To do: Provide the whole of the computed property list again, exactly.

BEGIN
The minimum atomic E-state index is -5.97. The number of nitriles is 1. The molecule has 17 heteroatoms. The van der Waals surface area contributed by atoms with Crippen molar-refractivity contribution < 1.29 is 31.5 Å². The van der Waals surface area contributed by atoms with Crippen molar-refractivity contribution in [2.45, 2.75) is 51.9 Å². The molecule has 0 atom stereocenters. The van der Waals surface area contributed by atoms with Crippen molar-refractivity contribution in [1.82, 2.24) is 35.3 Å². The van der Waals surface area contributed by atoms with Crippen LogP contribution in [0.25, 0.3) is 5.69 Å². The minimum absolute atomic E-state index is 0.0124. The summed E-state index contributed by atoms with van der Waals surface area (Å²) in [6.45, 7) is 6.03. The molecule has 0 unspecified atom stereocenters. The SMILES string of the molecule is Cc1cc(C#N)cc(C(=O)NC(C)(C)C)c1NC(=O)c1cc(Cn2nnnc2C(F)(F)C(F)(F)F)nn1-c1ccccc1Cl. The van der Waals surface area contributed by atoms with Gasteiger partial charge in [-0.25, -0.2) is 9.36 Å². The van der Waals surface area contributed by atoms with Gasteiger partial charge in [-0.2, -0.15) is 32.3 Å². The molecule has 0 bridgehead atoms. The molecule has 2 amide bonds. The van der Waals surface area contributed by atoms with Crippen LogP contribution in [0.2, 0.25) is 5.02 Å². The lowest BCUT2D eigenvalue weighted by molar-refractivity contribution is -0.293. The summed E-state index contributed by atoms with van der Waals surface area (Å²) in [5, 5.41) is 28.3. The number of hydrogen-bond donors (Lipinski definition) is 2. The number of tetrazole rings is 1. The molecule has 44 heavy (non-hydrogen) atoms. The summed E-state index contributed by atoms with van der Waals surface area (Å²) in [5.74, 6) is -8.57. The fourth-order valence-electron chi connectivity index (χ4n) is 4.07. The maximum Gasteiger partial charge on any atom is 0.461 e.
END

The minimum atomic E-state index is -5.97. The number of nitriles is 1. The molecule has 17 heteroatoms. The van der Waals surface area contributed by atoms with Crippen molar-refractivity contribution < 1.29 is 31.5 Å². The van der Waals surface area contributed by atoms with Crippen molar-refractivity contribution in [2.45, 2.75) is 51.9 Å². The molecule has 0 atom stereocenters. The van der Waals surface area contributed by atoms with Crippen molar-refractivity contribution in [1.82, 2.24) is 35.3 Å². The van der Waals surface area contributed by atoms with Crippen LogP contribution in [0.25, 0.3) is 5.69 Å². The minimum absolute atomic E-state index is 0.0124. The summed E-state index contributed by atoms with van der Waals surface area (Å²) in [6.45, 7) is 6.03. The molecule has 0 unspecified atom stereocenters. The SMILES string of the molecule is Cc1cc(C#N)cc(C(=O)NC(C)(C)C)c1NC(=O)c1cc(Cn2nnnc2C(F)(F)C(F)(F)F)nn1-c1ccccc1Cl. The van der Waals surface area contributed by atoms with Gasteiger partial charge in [-0.25, -0.2) is 9.36 Å². The van der Waals surface area contributed by atoms with Gasteiger partial charge in [-0.2, -0.15) is 32.3 Å². The molecule has 0 bridgehead atoms. The molecule has 2 amide bonds. The van der Waals surface area contributed by atoms with Crippen LogP contribution in [0.2, 0.25) is 5.02 Å². The lowest BCUT2D eigenvalue weighted by molar-refractivity contribution is -0.293. The summed E-state index contributed by atoms with van der Waals surface area (Å²) in [5, 5.41) is 28.3. The number of hydrogen-bond donors (Lipinski definition) is 2. The number of tetrazole rings is 1. The molecule has 44 heavy (non-hydrogen) atoms. The summed E-state index contributed by atoms with van der Waals surface area (Å²) in [5.74, 6) is -8.57. The fourth-order valence-electron chi connectivity index (χ4n) is 4.07. The maximum Gasteiger partial charge on any atom is 0.461 e.